I have never written a review before, but know feel compelled to do so.If you are serious about wanting to learn html, don't buy any of the 24hr quick learn rubbish, buy this book and follow the tutorials on th HTML Dog website. True, this book is fairly advanced, but the website starts it's tutotials from beginner,and they are concise and more importantly, written in xhtml strict. Buy this book along with HTML Mastery and Beginning CSS and CSS Missing Manual and you won't need anything else to learn how to write perfect code.
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on 14 February 2010
I already *knew* the author via his HTML Dog web pages, so had high expectations of this book. It lived up to them. The writing is always clear and to the point. The author doesn't shy away from some pretty difficult stuff but handles it in a way that a relative beginner (like me) can understand. All in all a very good book.
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on 18 May 2010
you can find everyting from this book in the internet or in their website, but very usefull to read on the tube or when no internet connection is available. Reference book.
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on 1 May 2014
One of the best reference handbooks to those who are getting to grips with writing hypertext for web pages. Well organised with clear guidelines and examples.
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on 3 November 2015
This book is one of those that you keep going back to, simply because it's laid out well and easy to get the information and digest it.
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on 13 January 2008
what about the white space?

The book has been written by an author that obviously knows his stuff and there's plenty in here that'll help anyone get started with using XHTML (or HTML for that matter), and in a way that'll ensure that content and presentation are well separated and that the best possible use is being made of CSS features. Even those who feel they've got a grip on the whole thing will find there's something here to make them think again about what they've been coding.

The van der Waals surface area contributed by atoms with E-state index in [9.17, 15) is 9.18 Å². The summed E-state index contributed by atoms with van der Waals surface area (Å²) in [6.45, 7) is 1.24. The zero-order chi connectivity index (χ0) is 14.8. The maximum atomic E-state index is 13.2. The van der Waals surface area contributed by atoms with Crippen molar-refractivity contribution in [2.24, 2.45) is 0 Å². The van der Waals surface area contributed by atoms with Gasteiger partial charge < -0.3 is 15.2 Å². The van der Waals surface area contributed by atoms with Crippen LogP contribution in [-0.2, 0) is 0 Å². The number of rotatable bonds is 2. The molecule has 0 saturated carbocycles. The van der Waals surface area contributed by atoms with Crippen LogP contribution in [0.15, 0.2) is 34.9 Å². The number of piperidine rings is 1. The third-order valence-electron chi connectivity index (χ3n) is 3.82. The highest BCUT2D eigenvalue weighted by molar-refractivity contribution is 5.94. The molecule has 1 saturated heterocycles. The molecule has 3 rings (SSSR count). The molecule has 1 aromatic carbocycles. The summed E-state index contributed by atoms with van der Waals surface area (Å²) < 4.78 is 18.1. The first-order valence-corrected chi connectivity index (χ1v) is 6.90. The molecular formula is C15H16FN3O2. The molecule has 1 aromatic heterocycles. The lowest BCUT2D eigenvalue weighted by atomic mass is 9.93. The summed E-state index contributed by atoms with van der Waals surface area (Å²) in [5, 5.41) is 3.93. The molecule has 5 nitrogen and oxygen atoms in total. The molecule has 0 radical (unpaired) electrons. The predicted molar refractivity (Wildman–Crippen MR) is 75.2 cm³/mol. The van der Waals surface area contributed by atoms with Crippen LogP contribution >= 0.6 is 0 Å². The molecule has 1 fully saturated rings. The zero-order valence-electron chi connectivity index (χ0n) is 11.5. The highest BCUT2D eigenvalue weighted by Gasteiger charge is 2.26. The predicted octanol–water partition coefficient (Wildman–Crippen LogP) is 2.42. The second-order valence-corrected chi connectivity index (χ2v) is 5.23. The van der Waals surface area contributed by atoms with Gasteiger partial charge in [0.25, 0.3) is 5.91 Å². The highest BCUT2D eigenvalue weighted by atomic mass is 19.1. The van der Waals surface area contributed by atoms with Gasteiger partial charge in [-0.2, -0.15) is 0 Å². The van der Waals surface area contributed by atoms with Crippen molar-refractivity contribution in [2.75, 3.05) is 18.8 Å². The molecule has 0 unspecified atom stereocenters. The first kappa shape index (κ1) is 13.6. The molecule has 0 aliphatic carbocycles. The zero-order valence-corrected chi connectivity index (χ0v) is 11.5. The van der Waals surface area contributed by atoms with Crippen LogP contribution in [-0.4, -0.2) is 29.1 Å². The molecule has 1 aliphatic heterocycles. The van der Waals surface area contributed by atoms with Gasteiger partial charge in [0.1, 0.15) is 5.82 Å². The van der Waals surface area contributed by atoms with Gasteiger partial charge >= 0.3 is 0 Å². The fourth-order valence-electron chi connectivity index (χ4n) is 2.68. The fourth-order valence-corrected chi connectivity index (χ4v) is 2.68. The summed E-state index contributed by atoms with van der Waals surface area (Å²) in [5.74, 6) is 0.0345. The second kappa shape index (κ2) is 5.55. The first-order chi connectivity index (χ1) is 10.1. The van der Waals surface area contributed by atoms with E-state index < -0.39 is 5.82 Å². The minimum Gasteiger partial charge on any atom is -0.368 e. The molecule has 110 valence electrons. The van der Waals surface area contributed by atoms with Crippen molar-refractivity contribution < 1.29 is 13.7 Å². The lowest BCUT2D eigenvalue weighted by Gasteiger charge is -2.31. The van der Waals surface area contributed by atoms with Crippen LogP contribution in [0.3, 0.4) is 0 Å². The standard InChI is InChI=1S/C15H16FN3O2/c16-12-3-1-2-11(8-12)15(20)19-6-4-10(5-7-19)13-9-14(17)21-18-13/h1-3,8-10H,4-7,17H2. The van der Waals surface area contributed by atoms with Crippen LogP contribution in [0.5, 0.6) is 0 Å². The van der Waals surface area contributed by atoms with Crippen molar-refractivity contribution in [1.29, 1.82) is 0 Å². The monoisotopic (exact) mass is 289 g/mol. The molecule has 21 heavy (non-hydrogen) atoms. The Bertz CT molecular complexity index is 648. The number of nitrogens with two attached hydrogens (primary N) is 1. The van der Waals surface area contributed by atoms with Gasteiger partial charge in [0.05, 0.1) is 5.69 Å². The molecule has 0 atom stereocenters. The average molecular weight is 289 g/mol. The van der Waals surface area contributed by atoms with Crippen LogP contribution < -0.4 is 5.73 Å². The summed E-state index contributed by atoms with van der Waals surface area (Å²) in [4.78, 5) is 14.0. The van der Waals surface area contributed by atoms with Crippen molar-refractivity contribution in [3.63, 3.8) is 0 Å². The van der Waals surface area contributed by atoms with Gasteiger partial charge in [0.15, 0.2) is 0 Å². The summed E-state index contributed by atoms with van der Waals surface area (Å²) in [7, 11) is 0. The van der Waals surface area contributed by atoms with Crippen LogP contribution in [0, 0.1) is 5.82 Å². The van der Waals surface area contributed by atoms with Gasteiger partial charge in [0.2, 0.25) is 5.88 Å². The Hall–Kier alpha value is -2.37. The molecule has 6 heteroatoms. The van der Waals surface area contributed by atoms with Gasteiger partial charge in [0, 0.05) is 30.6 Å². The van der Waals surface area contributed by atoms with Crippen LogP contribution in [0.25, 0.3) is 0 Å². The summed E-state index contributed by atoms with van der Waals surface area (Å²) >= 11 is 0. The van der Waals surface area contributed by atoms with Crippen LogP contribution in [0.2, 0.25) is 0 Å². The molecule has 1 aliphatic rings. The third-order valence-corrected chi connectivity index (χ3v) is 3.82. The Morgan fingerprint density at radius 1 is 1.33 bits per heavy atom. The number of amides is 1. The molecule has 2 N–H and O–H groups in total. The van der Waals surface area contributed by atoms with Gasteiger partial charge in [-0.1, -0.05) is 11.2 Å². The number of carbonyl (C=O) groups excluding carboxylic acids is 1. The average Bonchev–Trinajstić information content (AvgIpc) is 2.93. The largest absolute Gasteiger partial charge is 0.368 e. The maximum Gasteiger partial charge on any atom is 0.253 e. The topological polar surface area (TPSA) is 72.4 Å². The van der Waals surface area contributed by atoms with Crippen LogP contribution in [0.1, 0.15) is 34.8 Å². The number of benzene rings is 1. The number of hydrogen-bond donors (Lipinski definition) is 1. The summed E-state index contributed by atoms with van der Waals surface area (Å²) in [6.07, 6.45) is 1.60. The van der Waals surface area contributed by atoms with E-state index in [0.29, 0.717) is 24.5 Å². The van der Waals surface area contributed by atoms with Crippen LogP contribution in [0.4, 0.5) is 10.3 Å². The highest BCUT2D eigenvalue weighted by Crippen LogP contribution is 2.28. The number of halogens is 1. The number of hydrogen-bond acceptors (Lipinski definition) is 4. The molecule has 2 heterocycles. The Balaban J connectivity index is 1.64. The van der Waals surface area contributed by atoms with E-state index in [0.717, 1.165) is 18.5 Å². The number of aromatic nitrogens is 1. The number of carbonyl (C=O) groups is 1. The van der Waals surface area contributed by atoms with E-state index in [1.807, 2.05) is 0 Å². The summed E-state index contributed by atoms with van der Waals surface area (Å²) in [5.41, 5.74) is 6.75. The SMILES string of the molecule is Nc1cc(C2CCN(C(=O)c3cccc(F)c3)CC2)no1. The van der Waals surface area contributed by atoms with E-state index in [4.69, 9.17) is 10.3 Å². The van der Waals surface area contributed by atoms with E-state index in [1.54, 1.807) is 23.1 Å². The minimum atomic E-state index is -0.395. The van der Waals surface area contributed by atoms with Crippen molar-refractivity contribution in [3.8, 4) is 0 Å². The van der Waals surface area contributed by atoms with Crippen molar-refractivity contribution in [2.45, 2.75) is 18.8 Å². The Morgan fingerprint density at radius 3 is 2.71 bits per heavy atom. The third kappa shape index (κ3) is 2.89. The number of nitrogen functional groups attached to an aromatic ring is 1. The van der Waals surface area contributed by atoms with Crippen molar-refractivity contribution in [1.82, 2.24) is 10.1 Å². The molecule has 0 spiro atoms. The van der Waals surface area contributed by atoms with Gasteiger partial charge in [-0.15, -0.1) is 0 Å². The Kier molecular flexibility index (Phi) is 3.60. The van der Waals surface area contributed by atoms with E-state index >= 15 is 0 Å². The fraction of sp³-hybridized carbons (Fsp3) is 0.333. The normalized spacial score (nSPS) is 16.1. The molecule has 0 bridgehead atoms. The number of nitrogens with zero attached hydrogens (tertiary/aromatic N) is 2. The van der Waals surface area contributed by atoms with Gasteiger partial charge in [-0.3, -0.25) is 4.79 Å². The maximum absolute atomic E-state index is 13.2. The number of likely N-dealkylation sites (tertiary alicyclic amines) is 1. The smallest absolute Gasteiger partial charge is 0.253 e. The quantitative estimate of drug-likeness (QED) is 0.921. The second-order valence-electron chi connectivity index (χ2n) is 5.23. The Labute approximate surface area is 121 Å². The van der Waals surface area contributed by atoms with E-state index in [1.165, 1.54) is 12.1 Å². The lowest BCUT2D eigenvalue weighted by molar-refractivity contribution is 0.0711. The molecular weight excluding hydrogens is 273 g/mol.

The writing style is chatty and for the most part it manages to seem like someone 'older and wiser' in the office offering help and advice from their vast experience. It's a book you can browse.

The main thing that's missing is information on dealing with the differences between browsers, and you'll probably need another book for that. The CSS Anthology is pretty good in this respect and would complement this book quite well.

So, what about the white space? I really thought I'd seen the last of books with acres of white space around the page and using widely spaced lines. But apparently not. In fact this is one of the worst offenders I've seen in quite a while. It's so bad I actually measured the pages and borders. A page is 170mm by 230mm and the text on it is 115mm by 147mm. That's close to a third of a page that's blank. In addition, there are appendices for CSS and HTML specifications that are equally generously proportioned. The book could have been small and light enough slip into a bag without noticing it if the space had been better used.

5 stars for content, 3 for that wasted paper